Evidence or ideology?

The report includes eight “key recommendations” aimed at health professionals, commissioners and policymakers. Most of the eight are already NHS maternity policy (such as personalised care, continuity of carer, upgrading IT systems) or are sensible suggestions (collecting data on trans status), yet the authors don’t make clear how any of them “emerge from the findings”, as is claimed. It would appear the ITEMS steering group paid little attention to the findings and simply restated previous demands for inclusive language.

Nowhere in their questionnaire were study participants asked what sort of language was important to them. While it was clear using preferred pronouns was important on a personal level, none of the case studies expressed a need for the sorts of inclusive language the report goes on to recommend.

In fact, one of the case studies explicitly said evidence an environment was inclusive did not mean “a rainbow poster or something”. Yet the ITEMS report recommends “visible markers of inclusion such as posters, badges, including name badges with pronouns, and lanyards” – practically the reverse of what the case study said they needed! This continued focus on posters is reiterated in the tender document for the £100,000 contract now available to a training provider who can deliver on the ITEMS recommendations. One of the “key principles” in the training package is to produce downloadable inclusive posters.

Two of the 8 recommendations cover “inclusion” – one titled Inclusive Language and the other Pro-Active Inclusion. It’s unclear what the difference might be, and these are in addition to a recommendation for Targeted Information”. On first reading the recommendation on Inclusive Language appears to be about providing personalised care. It begins by saying: “Another key element of providing individualised care includes prioritising the use of inclusive language for every service user.” But in an imaginary example they talk about a non-binary individual named Cam who becomes “worried” about how inclusive the service might be after receiving a letter addressed only to “pregnant women”.

They also go on to say that for a “comprehensive explanation of inclusive language in perinatal services”, we should look no further than the Brighton and Sussex University Hospital Trust policy (developed with the help of the Trust’s Stonewall manager). It was widely reported in the press when it was introduced in 2020 because it tells staff to replace “women” with “women and people”, “mothers” with “mothers and birthing parents”, “breastfeeding” with “breast/chestfeeding”, “breastmilk” with “breast/chestmilk”, and “maternity care” with “perinatal care”.

While some have tried to defend the Brighton policy, arguing it only suggests using these new terms on an individual basis, reading the document it is clear this “inclusive language” is intended to be used in all communications materials.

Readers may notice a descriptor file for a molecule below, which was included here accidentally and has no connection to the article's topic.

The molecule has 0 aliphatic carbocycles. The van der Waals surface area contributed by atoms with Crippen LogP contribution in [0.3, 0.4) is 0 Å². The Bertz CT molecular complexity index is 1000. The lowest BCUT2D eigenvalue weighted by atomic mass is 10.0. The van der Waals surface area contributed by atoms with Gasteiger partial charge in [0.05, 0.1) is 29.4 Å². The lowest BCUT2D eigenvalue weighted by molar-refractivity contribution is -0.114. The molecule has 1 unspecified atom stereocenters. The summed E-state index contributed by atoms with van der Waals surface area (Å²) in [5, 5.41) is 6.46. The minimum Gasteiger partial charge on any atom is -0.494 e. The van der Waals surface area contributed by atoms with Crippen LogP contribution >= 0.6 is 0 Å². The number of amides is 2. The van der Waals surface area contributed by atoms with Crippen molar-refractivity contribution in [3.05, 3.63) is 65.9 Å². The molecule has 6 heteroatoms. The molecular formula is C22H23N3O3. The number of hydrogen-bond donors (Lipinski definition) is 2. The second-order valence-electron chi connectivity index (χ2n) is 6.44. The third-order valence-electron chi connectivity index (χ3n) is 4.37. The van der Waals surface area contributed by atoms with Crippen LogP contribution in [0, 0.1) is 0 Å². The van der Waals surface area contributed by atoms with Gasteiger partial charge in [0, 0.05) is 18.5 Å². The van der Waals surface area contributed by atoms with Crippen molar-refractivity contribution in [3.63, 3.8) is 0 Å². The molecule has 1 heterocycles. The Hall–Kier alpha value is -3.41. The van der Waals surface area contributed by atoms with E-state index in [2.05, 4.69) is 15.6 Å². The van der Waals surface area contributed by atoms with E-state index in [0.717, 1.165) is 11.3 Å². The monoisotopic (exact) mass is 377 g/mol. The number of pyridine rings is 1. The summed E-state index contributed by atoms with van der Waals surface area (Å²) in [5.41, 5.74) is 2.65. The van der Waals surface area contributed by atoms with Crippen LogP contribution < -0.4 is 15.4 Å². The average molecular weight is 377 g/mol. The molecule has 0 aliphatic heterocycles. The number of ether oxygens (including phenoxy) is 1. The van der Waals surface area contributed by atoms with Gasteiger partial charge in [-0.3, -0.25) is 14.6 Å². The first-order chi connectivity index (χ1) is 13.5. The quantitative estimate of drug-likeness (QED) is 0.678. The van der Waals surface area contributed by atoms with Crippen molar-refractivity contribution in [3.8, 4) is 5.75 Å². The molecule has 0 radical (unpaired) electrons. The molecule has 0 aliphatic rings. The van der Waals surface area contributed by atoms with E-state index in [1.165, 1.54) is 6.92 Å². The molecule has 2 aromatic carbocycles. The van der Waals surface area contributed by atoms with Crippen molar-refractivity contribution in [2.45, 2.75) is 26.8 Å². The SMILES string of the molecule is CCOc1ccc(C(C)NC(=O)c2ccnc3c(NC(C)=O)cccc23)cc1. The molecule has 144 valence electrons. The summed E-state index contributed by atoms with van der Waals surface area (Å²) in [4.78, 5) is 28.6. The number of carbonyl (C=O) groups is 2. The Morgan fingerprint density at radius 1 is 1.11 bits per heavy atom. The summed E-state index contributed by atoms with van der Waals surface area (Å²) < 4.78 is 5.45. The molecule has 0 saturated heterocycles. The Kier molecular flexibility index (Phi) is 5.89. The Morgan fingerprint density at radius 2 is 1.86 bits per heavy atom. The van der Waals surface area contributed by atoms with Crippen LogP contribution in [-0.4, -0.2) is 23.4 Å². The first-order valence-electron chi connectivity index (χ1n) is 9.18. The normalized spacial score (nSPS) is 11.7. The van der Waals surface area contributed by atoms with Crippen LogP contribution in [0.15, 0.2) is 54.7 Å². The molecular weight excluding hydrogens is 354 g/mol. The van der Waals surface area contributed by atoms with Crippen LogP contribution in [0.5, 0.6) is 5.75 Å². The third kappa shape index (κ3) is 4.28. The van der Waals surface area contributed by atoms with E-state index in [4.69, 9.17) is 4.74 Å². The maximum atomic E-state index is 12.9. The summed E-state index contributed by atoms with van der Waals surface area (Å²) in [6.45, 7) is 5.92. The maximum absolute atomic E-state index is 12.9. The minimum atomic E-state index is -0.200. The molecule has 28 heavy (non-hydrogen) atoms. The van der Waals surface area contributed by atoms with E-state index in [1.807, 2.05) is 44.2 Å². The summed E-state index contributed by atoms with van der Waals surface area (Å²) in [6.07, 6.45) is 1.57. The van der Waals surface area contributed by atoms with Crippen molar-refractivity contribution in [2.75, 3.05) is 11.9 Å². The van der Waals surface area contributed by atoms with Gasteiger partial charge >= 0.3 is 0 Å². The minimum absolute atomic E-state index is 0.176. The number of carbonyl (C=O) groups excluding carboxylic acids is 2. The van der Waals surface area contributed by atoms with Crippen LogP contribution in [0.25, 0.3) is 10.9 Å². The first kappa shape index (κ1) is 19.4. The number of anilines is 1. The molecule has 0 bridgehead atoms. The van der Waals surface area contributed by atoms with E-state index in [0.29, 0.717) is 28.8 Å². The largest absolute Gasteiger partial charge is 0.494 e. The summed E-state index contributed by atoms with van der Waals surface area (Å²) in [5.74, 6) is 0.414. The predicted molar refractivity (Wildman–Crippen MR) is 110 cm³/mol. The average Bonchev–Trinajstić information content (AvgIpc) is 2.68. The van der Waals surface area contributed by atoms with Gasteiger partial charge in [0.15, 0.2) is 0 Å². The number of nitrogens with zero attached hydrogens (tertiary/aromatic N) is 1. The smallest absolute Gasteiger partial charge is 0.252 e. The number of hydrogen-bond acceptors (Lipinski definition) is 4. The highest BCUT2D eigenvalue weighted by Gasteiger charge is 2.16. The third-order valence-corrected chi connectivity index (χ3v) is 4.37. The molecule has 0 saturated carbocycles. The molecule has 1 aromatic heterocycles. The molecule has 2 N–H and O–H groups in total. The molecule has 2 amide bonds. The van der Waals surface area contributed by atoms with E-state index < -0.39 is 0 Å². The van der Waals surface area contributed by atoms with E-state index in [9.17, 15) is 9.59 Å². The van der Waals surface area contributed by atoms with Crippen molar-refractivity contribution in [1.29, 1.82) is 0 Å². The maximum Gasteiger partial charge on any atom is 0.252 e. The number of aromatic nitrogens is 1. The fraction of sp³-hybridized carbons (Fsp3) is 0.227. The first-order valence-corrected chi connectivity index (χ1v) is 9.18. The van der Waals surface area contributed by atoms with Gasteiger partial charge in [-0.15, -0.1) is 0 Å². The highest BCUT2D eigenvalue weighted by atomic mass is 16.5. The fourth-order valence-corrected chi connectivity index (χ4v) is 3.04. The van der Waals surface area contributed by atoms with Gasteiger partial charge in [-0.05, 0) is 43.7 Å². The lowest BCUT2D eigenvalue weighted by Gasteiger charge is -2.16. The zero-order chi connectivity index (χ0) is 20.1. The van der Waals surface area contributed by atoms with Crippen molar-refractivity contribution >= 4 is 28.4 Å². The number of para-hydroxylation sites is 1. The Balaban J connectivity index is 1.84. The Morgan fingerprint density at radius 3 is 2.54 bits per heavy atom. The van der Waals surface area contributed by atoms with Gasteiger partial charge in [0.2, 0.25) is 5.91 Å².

“We are taking a gender-additive approach to the language used to describe our services. For us, a gender-additive approach means using gender-neutral language alongside the language of womanhood, in order to ensure that everyone is represented and included.”

In the preceding section the policy writers acknowledge “migrant women also face access issues due to language and cultural barriers, which contribute to health inequalities” and say they “are committed to working on addressing health inequalities for all those who use our services”. But there is no acknowledgement this obfuscating and complex language is a barrier to such women, and there has been no evaluation of the policy’s impact since it was introduced in 2020.

This article by Dr Karleen Gribble and other internationally respected academics describes in detail the potential unintended consequences on public health communication of these well-intentioned attempts at inclusion. Last year, when he was Health Secretary, Sajid Javid committed the NHS to using sex-specific language, referencing Gribble’s article. And Prime Minister Rishi Sunak has made similar commitments, saying he would reverse “recent trends to erase women via the use of clumsy, gender neutral language” and “we must be able to call a mother a mother and talk about breastfeeding”. Yet somehow gender ideology activists within the NHS are managing to push ahead regardless.

Activists play musical chairs with the NHS

Something that becomes apparent when you begin to delve into all this is how the same names crop up over and again. The ITEMS steering group responsible for the report includes many of all the same names that appear Brighton’s gender inclusion policy, cited as best practice in the report. One of the report’s recommendations is for investment in training “as a priority, designed and delivered by trans and non-binary led organisations, or individuals”.